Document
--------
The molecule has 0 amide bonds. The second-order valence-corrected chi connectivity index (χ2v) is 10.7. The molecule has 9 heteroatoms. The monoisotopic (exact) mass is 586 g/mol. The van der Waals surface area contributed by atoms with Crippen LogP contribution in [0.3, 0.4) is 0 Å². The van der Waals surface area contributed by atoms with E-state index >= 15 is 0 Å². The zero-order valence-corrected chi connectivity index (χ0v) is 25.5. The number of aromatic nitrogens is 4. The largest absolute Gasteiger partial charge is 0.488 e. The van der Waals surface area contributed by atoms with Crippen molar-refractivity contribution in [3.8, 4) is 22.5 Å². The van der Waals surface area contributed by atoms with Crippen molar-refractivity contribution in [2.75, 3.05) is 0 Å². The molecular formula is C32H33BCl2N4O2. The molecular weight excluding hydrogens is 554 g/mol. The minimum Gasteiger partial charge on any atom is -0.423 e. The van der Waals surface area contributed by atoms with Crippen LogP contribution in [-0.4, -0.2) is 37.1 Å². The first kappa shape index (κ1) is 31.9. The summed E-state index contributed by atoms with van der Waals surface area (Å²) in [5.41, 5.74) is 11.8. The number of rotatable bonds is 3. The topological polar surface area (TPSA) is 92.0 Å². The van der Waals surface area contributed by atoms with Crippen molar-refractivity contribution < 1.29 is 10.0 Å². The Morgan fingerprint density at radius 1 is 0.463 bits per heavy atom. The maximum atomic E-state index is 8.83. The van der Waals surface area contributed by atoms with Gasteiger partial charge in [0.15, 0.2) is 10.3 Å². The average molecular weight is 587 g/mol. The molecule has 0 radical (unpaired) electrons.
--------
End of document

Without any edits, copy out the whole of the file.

The molecule has 0 amide bonds. The second-order valence-corrected chi connectivity index (χ2v) is 10.7. The molecule has 9 heteroatoms. The monoisotopic (exact) mass is 586 g/mol. The van der Waals surface area contributed by atoms with Crippen LogP contribution in [0.3, 0.4) is 0 Å². The van der Waals surface area contributed by atoms with E-state index >= 15 is 0 Å². The zero-order valence-corrected chi connectivity index (χ0v) is 25.5. The number of aromatic nitrogens is 4. The largest absolute Gasteiger partial charge is 0.488 e. The van der Waals surface area contributed by atoms with Crippen molar-refractivity contribution in [3.8, 4) is 22.5 Å². The van der Waals surface area contributed by atoms with Crippen molar-refractivity contribution in [2.75, 3.05) is 0 Å². The molecular formula is C32H33BCl2N4O2. The molecular weight excluding hydrogens is 554 g/mol. The minimum Gasteiger partial charge on any atom is -0.423 e. The van der Waals surface area contributed by atoms with Crippen LogP contribution in [-0.4, -0.2) is 37.1 Å². The first kappa shape index (κ1) is 31.9. The summed E-state index contributed by atoms with van der Waals surface area (Å²) in [5.41, 5.74) is 11.8. The number of rotatable bonds is 3. The topological polar surface area (TPSA) is 92.0 Å². The van der Waals surface area contributed by atoms with Crippen molar-refractivity contribution < 1.29 is 10.0 Å². The Morgan fingerprint density at radius 1 is 0.463 bits per heavy atom. The maximum atomic E-state index is 8.83. The van der Waals surface area contributed by atoms with Gasteiger partial charge in [0.15, 0.2) is 10.3 Å². The average molecular weight is 587 g/mol. The molecule has 0 radical (unpaired) electrons.